Monday, November 2, 2015

From chaos to eerie calm: Days 2 and 3 on Lesbos

Rice to feed thousands being prepared at a Lesbos
catering company
If a refugee on Lesbos had a meal today, chances are good it came from a nondescript warehouse tucked away on a rural road lined with olive trees outside the town of Mytilene.

Inside this building, the staff of a small Greek catering company stir pots of lentils and rice so heavy they need to be winched out of the cooker, make sandwiches assembly-line-style, and pack thousands of small single-serve containers of salads each day. Aid agencies, governments, and other donors contract with them to prepare the food, but the company's cheerful young owner keeps the meals coming even when he isn't getting paid for the work he's been asked to do -- which has sometimes happened for months at a time.

Waiting in line for breakfast at the Moria camp

As soon as the company's van pulls into the parking lot at the port, or into one of the refugee camps, people begin to line up -- women and children in one line, men in a much longer one -- to take the bowls of simple but hearty food as fast as volunteers can dish them out. Some wait patiently, others try to cut the line. Nearly everyone seems to have a reason to ask for another bowl -- a sleeping child back in their tent, a relative who couldn't make it to the line-up. It seems cruel to say no to obviously hungry people, but impossible to say yes when there are still so many more mouths to feed.

So much suffering is in evidence on the island: A young boy takes his bowl of food with one hand, his other arm hanging limply by his side. A man walks by with his ear bandaged and half of his forehead raw from severe burns. Children carry their baby siblings up to the food table, asking if we have any milk. An elderly woman plods along in men's trainers many sizes too big for her feet; many kids run around in no shoes at all. A man asks for someone to come help his sick children; a volunteer nurse who visits their tent reports back that they all look severely malnourished. Attempts to distribute small amounts of additional food and donated clothing out of the trunk of a car draw crowds up people pushing up against each other to grab whatever they can.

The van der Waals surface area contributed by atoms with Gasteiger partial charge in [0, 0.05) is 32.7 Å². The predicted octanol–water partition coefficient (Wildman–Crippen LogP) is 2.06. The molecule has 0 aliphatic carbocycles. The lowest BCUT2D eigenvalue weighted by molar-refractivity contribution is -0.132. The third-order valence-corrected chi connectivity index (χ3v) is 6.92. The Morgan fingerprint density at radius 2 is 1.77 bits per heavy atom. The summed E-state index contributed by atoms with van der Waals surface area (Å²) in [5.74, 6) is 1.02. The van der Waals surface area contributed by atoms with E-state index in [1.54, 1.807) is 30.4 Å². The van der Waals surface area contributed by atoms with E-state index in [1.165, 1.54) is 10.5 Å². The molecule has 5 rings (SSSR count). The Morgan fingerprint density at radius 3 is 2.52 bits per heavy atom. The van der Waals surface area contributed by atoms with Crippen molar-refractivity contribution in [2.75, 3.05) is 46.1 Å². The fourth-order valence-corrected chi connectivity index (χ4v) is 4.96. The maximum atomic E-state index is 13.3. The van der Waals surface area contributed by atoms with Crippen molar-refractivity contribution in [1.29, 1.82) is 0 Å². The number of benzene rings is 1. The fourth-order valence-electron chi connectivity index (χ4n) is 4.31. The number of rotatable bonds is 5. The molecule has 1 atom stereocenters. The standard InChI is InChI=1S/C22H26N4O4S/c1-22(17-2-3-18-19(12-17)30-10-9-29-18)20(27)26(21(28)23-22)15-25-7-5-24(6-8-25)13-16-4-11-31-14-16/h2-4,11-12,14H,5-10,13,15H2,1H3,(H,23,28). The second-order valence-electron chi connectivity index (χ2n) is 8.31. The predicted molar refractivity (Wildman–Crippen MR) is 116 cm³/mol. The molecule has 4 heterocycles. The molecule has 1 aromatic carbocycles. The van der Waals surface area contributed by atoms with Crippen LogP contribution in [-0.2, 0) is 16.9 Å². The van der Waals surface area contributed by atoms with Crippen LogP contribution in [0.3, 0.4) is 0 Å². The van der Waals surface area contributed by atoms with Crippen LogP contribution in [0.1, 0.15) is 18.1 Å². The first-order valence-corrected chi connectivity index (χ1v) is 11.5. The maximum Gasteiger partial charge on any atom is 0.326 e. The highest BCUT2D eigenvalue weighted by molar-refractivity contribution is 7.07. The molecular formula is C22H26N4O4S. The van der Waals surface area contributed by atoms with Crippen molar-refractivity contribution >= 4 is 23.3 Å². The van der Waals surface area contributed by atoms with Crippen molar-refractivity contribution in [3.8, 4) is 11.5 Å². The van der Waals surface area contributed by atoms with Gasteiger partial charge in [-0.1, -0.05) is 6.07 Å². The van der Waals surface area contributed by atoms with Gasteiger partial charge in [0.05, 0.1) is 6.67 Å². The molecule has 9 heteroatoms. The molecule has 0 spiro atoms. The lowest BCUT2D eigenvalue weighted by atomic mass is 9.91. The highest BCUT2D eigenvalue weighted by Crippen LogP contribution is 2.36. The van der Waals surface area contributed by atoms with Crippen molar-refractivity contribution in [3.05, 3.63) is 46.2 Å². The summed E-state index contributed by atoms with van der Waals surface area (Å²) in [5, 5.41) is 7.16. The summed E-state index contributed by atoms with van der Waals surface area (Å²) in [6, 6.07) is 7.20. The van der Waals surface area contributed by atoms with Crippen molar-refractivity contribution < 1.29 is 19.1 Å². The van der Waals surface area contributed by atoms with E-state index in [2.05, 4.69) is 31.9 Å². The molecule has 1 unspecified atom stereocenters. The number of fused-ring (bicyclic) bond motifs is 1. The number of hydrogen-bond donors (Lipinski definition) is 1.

An outdoor community kitchen also serves food to refugees
It's eerie, then, to drive up to the encampments one afternoon and find them nearly empty. A rumor is going around that they've been cleared ahead of a visit by the Greek prime minister, all the Syrians pushed through registration and packed onto boats to Athens, leaving the Afghans, Pakistanis, and other increasingly desperate people behind.

Volunteers say this happened before, ahead of another official delegation's arrival, and that the coast guard was out in force during that previous period, keeping boats from entering Greek waters. After the big-wigs departed, they say, the held-back boats poured onto Lesbos' shores at a rapid pace -- which means another onslaught could be just days away.

Full series of posts on refugees and relief efforts on Lesbos: 


Senior Dogs Abroad said...

Wow. Thanks so much Jen for your on the spot reporting of one of the most important events that is happening in the world and that will probably significantly change it forever. It's great to learn of the wonderful people who are stepping up to the plate for the refugees but the condition of the people is heartbreaking. Imagine that this is only a little beyond the beginning of their long journey! Thanks again and keep up the good work.

Unknown said...

It must be so heartbreaking to see the suffering around you. I suppose the kindness of people like you must be some small ray of hope for those in such a hopeless situation. One has to wonder when and how this can end. Keep strong and be well.